Some evolutionary biologists, on the other hand, view it as an undirected emergent property of the ecosystem: as each individual species pursues its own self-interest, their combined actions tend to have counterbalancing effects on environmental change. Proponents of this view sometimes point to examples of life's actions in the past that have resulted in dramatic change rather than stable equilibrium, such as the conversion of the Earth's atmosphere from a reducing environment to an oxygen-rich one.
Depending on how strongly the case is stated, the hypothesis conflicts with mainstream neo-Darwinism. Most biologists would accept Daisyworld-style homeostasis as possible, but would certainly not accept the idea that this equates to the whole biosphere acting as one organism.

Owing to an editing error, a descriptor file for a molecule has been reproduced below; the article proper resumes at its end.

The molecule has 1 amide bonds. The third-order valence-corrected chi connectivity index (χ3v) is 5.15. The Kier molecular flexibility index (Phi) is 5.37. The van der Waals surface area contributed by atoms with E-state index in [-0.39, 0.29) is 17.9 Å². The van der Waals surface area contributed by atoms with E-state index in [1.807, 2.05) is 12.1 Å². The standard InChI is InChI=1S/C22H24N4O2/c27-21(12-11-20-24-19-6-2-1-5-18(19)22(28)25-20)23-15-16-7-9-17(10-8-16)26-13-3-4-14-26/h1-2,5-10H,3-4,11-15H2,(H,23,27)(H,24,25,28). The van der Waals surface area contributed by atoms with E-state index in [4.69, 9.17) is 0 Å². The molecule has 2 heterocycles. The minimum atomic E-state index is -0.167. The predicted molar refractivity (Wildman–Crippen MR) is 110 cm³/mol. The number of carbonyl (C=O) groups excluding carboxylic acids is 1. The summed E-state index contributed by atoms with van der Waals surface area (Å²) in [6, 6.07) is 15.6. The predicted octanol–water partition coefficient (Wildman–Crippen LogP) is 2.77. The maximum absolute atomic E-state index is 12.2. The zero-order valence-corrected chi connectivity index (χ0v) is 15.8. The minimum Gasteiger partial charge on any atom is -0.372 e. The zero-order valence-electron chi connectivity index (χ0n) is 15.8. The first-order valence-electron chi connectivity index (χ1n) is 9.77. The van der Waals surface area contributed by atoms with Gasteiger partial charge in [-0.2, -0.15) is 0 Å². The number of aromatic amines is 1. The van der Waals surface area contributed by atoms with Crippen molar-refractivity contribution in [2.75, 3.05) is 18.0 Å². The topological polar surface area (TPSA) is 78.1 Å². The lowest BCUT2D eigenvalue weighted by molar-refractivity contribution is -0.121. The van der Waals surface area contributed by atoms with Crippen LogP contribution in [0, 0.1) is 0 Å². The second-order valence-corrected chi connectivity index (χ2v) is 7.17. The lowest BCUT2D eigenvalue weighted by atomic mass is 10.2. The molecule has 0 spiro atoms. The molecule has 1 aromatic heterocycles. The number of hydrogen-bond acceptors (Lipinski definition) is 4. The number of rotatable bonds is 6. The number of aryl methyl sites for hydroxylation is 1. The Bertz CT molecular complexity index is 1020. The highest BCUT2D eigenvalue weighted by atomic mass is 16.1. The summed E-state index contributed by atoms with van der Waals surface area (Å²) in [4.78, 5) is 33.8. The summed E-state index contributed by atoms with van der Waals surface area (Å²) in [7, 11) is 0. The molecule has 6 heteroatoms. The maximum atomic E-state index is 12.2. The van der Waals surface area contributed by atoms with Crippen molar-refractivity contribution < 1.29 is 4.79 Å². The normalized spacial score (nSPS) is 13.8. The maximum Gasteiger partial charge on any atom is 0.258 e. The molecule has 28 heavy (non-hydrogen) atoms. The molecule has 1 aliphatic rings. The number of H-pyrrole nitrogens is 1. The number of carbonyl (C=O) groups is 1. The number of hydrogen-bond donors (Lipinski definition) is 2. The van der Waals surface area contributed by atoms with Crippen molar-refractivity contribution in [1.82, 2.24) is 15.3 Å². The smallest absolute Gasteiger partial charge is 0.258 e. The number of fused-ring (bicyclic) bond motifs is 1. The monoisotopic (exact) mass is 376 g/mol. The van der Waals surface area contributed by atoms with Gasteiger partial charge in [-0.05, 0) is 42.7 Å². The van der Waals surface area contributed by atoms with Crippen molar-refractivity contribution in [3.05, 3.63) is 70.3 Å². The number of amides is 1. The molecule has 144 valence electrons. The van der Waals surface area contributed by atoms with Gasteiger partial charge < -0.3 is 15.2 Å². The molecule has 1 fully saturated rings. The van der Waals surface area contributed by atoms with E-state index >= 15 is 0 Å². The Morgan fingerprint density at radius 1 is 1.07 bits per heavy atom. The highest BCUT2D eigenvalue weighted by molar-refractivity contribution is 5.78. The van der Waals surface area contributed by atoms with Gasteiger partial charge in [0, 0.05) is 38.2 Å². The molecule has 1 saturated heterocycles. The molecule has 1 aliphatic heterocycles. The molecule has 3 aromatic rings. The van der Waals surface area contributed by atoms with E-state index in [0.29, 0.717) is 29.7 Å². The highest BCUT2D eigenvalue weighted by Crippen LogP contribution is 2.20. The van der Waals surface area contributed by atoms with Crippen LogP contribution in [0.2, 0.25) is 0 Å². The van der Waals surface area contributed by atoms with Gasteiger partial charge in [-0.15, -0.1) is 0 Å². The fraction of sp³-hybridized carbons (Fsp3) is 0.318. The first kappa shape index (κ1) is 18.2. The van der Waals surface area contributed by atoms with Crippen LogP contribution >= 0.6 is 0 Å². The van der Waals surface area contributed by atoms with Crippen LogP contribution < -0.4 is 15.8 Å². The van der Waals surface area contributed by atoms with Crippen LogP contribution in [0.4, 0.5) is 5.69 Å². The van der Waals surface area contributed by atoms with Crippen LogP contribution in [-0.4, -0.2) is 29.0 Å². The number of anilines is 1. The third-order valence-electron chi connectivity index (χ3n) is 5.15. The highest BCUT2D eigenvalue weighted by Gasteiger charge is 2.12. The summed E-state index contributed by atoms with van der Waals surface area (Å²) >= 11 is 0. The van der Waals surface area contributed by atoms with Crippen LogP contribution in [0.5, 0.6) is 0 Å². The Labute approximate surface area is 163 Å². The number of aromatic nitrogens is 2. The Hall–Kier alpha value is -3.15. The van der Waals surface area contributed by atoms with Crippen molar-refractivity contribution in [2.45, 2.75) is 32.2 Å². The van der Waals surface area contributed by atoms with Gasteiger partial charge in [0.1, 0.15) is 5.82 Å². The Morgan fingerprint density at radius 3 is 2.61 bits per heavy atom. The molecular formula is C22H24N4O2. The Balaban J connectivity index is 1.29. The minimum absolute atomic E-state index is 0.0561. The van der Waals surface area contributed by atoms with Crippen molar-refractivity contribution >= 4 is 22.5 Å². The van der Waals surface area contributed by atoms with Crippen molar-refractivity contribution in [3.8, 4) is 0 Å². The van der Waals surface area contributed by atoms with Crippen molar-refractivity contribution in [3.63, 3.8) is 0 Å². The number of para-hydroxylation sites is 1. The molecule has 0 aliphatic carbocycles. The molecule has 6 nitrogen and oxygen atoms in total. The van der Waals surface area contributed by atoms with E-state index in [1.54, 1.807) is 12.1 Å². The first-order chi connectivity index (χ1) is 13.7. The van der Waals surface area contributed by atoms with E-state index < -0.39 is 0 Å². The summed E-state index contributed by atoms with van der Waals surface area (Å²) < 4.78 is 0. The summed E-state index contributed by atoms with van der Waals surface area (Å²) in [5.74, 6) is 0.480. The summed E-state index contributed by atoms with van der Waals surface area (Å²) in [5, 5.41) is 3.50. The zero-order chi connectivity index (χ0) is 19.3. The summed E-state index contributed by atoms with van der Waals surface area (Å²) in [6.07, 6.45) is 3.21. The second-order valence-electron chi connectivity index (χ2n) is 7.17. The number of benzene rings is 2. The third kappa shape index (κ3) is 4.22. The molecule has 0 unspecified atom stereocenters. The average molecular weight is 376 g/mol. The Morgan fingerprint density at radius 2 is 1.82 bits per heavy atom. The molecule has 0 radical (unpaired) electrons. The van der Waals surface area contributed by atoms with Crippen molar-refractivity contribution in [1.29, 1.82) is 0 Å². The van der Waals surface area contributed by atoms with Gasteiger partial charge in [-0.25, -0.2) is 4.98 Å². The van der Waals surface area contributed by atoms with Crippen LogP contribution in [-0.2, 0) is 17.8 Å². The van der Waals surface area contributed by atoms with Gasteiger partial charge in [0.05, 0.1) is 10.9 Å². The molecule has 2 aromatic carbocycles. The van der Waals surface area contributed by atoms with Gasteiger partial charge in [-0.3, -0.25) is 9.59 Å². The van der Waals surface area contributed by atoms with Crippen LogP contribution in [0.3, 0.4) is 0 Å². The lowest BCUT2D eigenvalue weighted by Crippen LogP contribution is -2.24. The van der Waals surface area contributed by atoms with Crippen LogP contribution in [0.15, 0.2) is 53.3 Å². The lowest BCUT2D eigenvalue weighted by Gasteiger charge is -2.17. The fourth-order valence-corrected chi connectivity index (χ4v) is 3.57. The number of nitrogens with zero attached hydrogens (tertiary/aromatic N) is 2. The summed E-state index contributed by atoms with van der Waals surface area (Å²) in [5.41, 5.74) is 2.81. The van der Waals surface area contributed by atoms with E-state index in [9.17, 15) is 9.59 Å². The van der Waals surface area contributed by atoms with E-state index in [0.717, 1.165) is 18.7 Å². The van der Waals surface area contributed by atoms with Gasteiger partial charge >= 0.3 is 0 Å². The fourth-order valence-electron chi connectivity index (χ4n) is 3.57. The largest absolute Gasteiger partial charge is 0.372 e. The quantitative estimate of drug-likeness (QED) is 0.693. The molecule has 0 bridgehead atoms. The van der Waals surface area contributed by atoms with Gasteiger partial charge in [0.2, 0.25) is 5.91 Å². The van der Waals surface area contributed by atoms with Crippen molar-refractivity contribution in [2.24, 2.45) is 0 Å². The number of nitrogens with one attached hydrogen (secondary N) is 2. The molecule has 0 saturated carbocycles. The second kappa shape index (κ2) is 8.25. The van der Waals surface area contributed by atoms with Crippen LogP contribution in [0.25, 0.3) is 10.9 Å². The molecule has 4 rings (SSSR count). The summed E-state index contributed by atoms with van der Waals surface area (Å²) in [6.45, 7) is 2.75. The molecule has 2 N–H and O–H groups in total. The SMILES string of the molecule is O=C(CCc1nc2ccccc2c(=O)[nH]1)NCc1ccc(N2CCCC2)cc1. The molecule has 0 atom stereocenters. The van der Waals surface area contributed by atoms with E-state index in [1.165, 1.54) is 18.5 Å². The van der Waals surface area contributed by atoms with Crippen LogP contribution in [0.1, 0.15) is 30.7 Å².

A very small number of scientists, and a much larger number of environmental activists, claim that Earth's biosphere is consciously manipulating the climate in order to make conditions more conducive to life.
Scientists contend that there is no evidence to support this belief. Gaia in the social sciences[ edit ] This section needs expansion. You can help by adding to it. June A social science view of Gaia theory is the role of humans as a keystone species who may be able to accomplish global homeostasis.
Whilst a few social scientists who draw inspiration from 'organic' views of society have embraced Gaia philosophy as a way to explain the human-nature interconnections, most professional social scientists are more involved in reflecting upon the way Gaia philosophy is used and engaged with within sub-sections of society.